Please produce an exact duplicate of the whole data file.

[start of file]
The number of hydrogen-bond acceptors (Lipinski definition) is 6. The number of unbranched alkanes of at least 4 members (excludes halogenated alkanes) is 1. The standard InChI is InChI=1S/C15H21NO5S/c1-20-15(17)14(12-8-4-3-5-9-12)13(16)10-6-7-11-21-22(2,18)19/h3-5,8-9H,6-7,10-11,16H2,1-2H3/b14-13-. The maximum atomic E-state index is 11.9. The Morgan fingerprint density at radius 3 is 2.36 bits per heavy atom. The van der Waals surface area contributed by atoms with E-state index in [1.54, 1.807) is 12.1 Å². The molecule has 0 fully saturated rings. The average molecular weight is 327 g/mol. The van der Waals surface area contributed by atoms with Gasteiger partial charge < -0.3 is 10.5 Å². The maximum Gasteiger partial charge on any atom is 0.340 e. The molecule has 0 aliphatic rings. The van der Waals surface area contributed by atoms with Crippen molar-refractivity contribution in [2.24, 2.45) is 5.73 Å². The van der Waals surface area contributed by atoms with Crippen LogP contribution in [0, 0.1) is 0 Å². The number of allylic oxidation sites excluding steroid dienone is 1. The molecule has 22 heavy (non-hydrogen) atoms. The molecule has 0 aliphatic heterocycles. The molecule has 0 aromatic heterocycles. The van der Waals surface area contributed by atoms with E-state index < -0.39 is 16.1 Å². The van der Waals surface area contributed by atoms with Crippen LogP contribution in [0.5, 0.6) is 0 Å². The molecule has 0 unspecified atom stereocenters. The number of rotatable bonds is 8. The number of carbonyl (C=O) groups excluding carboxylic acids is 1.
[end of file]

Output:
The number of hydrogen-bond acceptors (Lipinski definition) is 6. The number of unbranched alkanes of at least 4 members (excludes halogenated alkanes) is 1. The standard InChI is InChI=1S/C15H21NO5S/c1-20-15(17)14(12-8-4-3-5-9-12)13(16)10-6-7-11-21-22(2,18)19/h3-5,8-9H,6-7,10-11,16H2,1-2H3/b14-13-. The maximum atomic E-state index is 11.9. The Morgan fingerprint density at radius 3 is 2.36 bits per heavy atom. The van der Waals surface area contributed by atoms with E-state index in [1.54, 1.807) is 12.1 Å². The molecule has 0 fully saturated rings. The average molecular weight is 327 g/mol. The van der Waals surface area contributed by atoms with Gasteiger partial charge < -0.3 is 10.5 Å². The maximum Gasteiger partial charge on any atom is 0.340 e. The molecule has 0 aliphatic rings. The van der Waals surface area contributed by atoms with Crippen molar-refractivity contribution in [2.24, 2.45) is 5.73 Å². The van der Waals surface area contributed by atoms with Crippen LogP contribution in [0, 0.1) is 0 Å². The number of allylic oxidation sites excluding steroid dienone is 1. The molecule has 22 heavy (non-hydrogen) atoms. The molecule has 0 aliphatic heterocycles. The molecule has 0 aromatic heterocycles. The van der Waals surface area contributed by atoms with E-state index < -0.39 is 16.1 Å². The van der Waals surface area contributed by atoms with Crippen LogP contribution in [0.5, 0.6) is 0 Å². The molecule has 0 unspecified atom stereocenters. The number of rotatable bonds is 8. The number of carbonyl (C=O) groups excluding carboxylic acids is 1.